Sunday, November 27, 2022

Why Do I Need Insulin

Must read

What Other Information Should I Know

Insulin 1: What does insulin do, and why do we need it?

Keep all appointments with your doctor and the laboratory. Your blood sugar and glycosylated hemoglobin should be checked regularly to determine your response to human insulin. Your doctor will also tell you how to check your response to human insulin by measuring your blood or urine sugar levels at home. Follow these directions carefully.

You should always wear a diabetic identification bracelet to be sure you get proper treatment in an emergency.

Do not let anyone else use your medication. Ask your pharmacist any questions you have about refilling your prescription.

It is important for you to keep a written list of all of the prescription and nonprescription medicines you are taking, as well as any products such as vitamins, minerals, or other dietary supplements. You should bring this list with you each time you visit a doctor or if you are admitted to a hospital. It is also important information to carry with you in case of emergencies.

Check Blood Sugar Levels

Checking your blood sugar levels is another part of your diabetes treatment plan. It lets you know how well the other parts of your treatment like your insulin injections and meal plan are working.

Your diabetes care team may recommend that you use a continuous glucose monitor . A CGM is a wearable device that can measure blood sugar every few minutes around the clock. It’s measured by a thread-like sensor inserted under the skin and secured in place. Sensors can stay in place for about a week before they have to be replaced and are accurate enough to replace frequent finger-stick testing. The more frequent CGM blood sugar readings can help you and the care team do an even better job of troubleshooting and adjusting your insulin doses and diabetes management plan to improve blood sugar control.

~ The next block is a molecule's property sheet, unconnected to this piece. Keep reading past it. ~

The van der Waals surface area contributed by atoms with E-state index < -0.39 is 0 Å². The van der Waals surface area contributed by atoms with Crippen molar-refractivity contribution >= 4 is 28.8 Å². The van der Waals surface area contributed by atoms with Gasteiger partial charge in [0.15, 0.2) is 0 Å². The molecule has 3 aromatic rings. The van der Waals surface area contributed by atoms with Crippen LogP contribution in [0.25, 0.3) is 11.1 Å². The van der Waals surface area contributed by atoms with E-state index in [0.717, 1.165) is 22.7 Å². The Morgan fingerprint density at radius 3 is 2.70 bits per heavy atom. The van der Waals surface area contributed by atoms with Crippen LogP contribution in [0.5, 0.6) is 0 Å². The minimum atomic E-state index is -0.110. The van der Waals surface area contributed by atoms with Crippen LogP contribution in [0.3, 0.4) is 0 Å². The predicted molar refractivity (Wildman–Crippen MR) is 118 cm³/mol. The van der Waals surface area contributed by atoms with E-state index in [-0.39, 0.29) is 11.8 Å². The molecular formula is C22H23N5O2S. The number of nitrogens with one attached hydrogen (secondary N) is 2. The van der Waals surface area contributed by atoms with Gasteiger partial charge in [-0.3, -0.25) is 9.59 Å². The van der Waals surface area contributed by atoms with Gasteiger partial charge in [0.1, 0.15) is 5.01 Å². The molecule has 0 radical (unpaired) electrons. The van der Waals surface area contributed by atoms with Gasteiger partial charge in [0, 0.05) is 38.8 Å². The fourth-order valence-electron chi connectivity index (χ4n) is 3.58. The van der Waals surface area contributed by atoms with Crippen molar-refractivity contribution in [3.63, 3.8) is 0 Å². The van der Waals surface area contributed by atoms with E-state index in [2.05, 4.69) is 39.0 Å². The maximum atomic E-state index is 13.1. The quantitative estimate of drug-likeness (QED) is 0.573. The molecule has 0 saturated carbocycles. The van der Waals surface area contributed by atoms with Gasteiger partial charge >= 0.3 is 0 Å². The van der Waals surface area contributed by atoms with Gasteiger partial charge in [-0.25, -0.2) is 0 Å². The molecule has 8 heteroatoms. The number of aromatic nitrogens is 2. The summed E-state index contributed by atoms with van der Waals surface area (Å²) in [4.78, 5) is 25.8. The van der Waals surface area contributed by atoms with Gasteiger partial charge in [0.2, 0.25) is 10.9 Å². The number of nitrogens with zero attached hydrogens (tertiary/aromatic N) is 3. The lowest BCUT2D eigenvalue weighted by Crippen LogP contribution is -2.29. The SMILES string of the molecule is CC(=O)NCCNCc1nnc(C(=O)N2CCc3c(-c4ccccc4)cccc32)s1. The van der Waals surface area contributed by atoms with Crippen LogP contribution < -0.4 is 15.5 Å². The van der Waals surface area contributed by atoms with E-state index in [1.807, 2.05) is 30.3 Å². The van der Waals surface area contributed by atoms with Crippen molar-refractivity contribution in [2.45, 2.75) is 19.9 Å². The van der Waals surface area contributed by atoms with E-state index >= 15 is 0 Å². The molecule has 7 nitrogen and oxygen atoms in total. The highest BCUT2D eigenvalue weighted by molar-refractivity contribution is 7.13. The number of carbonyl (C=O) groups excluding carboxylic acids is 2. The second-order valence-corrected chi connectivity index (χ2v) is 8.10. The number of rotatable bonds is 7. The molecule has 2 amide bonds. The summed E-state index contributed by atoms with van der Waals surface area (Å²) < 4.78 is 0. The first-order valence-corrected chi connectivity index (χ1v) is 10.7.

A blood glucose meter or CGM tells you what your blood sugar level is at the moment. Your doctor may also send you for another type of blood sugar test that tells you how your blood sugar levels have been for the 3 months before the test.

Insulin Blood Sugar And Type 2 Diabetes

Insulin is a key player in developing type 2 diabetes. This vital hormoneyou cant survive without itregulates blood sugar in the body, a very complicated process. Here are the high points:

  • The food you eat is broken down into blood sugar.
  • Blood sugar enters your bloodstream, which signals the pancreas to release insulin.
  • Insulin helps blood sugar enter the bodys cells so it can be used for energy.
  • Insulin also signals the liver to store blood sugar for later use.
  • Blood sugar enters cells, and levels in the bloodstream decrease, signaling insulin to decrease too.
  • Lower insulin levels alert the liver to release stored blood sugar so energy is always available, even if you havent eaten for a while.

Thats when everything works smoothly. But this finely tuned system can quickly get out of whack, as follows:

  • A lot of blood sugar enters the bloodstream.
  • The pancreas pumps out more insulin to get blood sugar into cells.
  • Over time, cells stop responding to all that insulintheyve become insulin resistant.
  • The pancreas keeps making more insulin to try to make cells respond.
  • Eventually, the pancreas cant keep up, and blood sugar keeps rising.

Don’t Miss: Can You Reverse Diabetic Neuropathy

Why Do I Need Insulin Injections: How Insulin Worksand Why You Need It

Everyone needs insulin. It doesnt matter who you are, how old you are, where you come fromyou need it. Insulin is a hormone that is secreted by the islet cells in the pancreas in response to high blood glucose levels. But even in the absence of high glucose, the pancreas always releases a low level of insulin.

Insulin works on blood cells, muscle cells and fat cells to signal the cells to essentially open up and let glucose in from the bloodstream. The cells then use glucose as fuel, or energy. If theres an excess of glucose, insulin directs the liver to store the glucose . So, when things are working as they should, the body keeps a tight rein on the amount of glucose in the blood. Someone without diabetes, for example, generally have blood sugar levels between 72 and 99 mg/dl before eating, and up to 140 mg/dl two hours after eating.

Without insulin, then, blood glucose levels become too high. Complications from high blood glucose can result: in the short-term, a serious condition called diabetic ketoacidosis can occur that, if not treated promptly, can be fatal. Longer-term, high glucose levels can lead to irreversible problems with the heart and circulatory system, the nervous system, the eyes and the kidneys.